AISI 4140 is high-strength medium carbon steel. 4140 can be easily welded with the right precautionary steps being applied. Other steels in this category as AISI 4130 and 4340 follow the same welding advice. This article provides a detailed introduction to the AISI 4140 materials, their properties, welding, and PWHT requirements.
What is AISI 4140 steel?
AISI 4140 is a Cr-Mo-Mn-based high strength low alloy steel offering high fatigue strength, toughness, abrasion & impact resistance. Being a medium carbon steel range, AISI 4140 gets hardened during welding repair especially in the heat-affected zones (HAZ) due to thermal cycles and microstructural transformation along with locked residual stresses produced by the welding heat. This results in the formation of bainite and martensite depending on the cooling rates. The high hardness in the HAZ is associated with the locked residual stresses and the martensite transformation of the AISI 4140 microstructure.
Material Specification for supply for AISI 4140
ASTM A322, ASTM A331, ASTM A506, ASTM A513, ASTM A519, ASTM A646, ASTMA752, SAE J404, SAE J412, SAE J1397 etc.
Chemical properties of AISI 4140
The table below shows the typical chemical properties of AISI 4140 steel material in as supplied conditions. The material is usually available in quenched and tempered condition and designated as AISI 4140HT. Although it’s available in annealed condition too.
Weldability of AISI 4140
Being Low alloy steel along with high carbon content & high carbon equivalent (C.E.) of around 0.8, the welding becomes a challenge due to the propensity of high hardness in the heat-affected zone and weld metal resulting in weld cracking if the right precautions are not considered. The figures show the typical microstructure of AISI 4140 material and weld metal.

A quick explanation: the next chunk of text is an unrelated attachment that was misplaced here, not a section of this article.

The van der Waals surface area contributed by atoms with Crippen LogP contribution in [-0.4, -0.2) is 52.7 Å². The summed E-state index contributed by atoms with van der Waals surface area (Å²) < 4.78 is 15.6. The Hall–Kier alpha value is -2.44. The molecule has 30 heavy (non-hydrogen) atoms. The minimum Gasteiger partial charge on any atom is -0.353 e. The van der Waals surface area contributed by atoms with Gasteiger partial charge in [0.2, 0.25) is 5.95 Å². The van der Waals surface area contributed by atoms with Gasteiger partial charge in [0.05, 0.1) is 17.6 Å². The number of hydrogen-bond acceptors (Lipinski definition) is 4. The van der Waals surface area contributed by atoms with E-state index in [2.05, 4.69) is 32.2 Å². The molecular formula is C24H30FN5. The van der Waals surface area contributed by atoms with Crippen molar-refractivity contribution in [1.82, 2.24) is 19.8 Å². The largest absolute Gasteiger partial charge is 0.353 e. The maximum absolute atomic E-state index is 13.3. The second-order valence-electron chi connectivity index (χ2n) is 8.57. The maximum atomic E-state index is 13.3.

How to weld AISI 4140
Selection of Welding Consumables:
The selection of filler wire is based on the chemical and mechanical properties of the AISI 4140 material. The best filler wire or electrode is E8018-B2 as SMAW electrode or ER80S-B2 when welding with TIG or GMAW. The table below shows the typical chemical properties of ER80S-B2 filler wire.
|0.07- 0.12||0.4- 0.70||0.4- 0.70||1.2- 1.50||0.40- 0.65||0.20||0.025||0.025|
The AISI 4140 can also be successfully welded using E7018, ER70S-2 (undermatching consumables), or other most common carbon steel welding consumables although they result in softer weld metal as well as reduced mechanical properties of the weld compared to AISI 4140.
AISI 4140 steel must be preheated to avoid the:
- Formation of hard microstructures such as martensite and Bainite in the weld and HAZ.
- Allow weld to slow cool thus help to release residual stresses.
- Allow the release of weld metal hydrogen.
The AISI 4140 steel is recommended to preheat:
- Up to ½ inch (12 mm) thickness: 400- 500℉ (200- 250℃ approx.)
- Above ½ inch (25 mm) thickness: 500- 600℉ (250- 300℃ approx.)
The above preheat temperature is based on the recommendation given in Welding handbooks such as ASM and AWS.
You can use our Online Welding Preheat Calculator to find the right preheat temperature for the variety of materials based on alloy chemistry, plate thickness, and hydrogen level.
Watch our YouTube video to Learn what is Preheat, Inter-pass & post heating.
Usually, the interpass temperature is kept above the minimum preheat temperature. In no case, the interpass temperature shall be allowed to cross the tempering temperature of the supplied materials as it will damage the material properties.
After Weld Finish:
Allow the welding area to slow cool using a heating blanket is a good practice. It will prevent fast cooling thus prevent any weld cracking, support soft microstructure and remove hydrogen from the weld.
Post Weld heat Treatment:
Post weld heat treatment shall be carried out 1225 to 1275℉ (660- 690℃). In case the material is quench, tempered (Q & T), the PWHT temperature shall be below the tempering temperature usually 50 to 60℉ (10- 15℃) below it.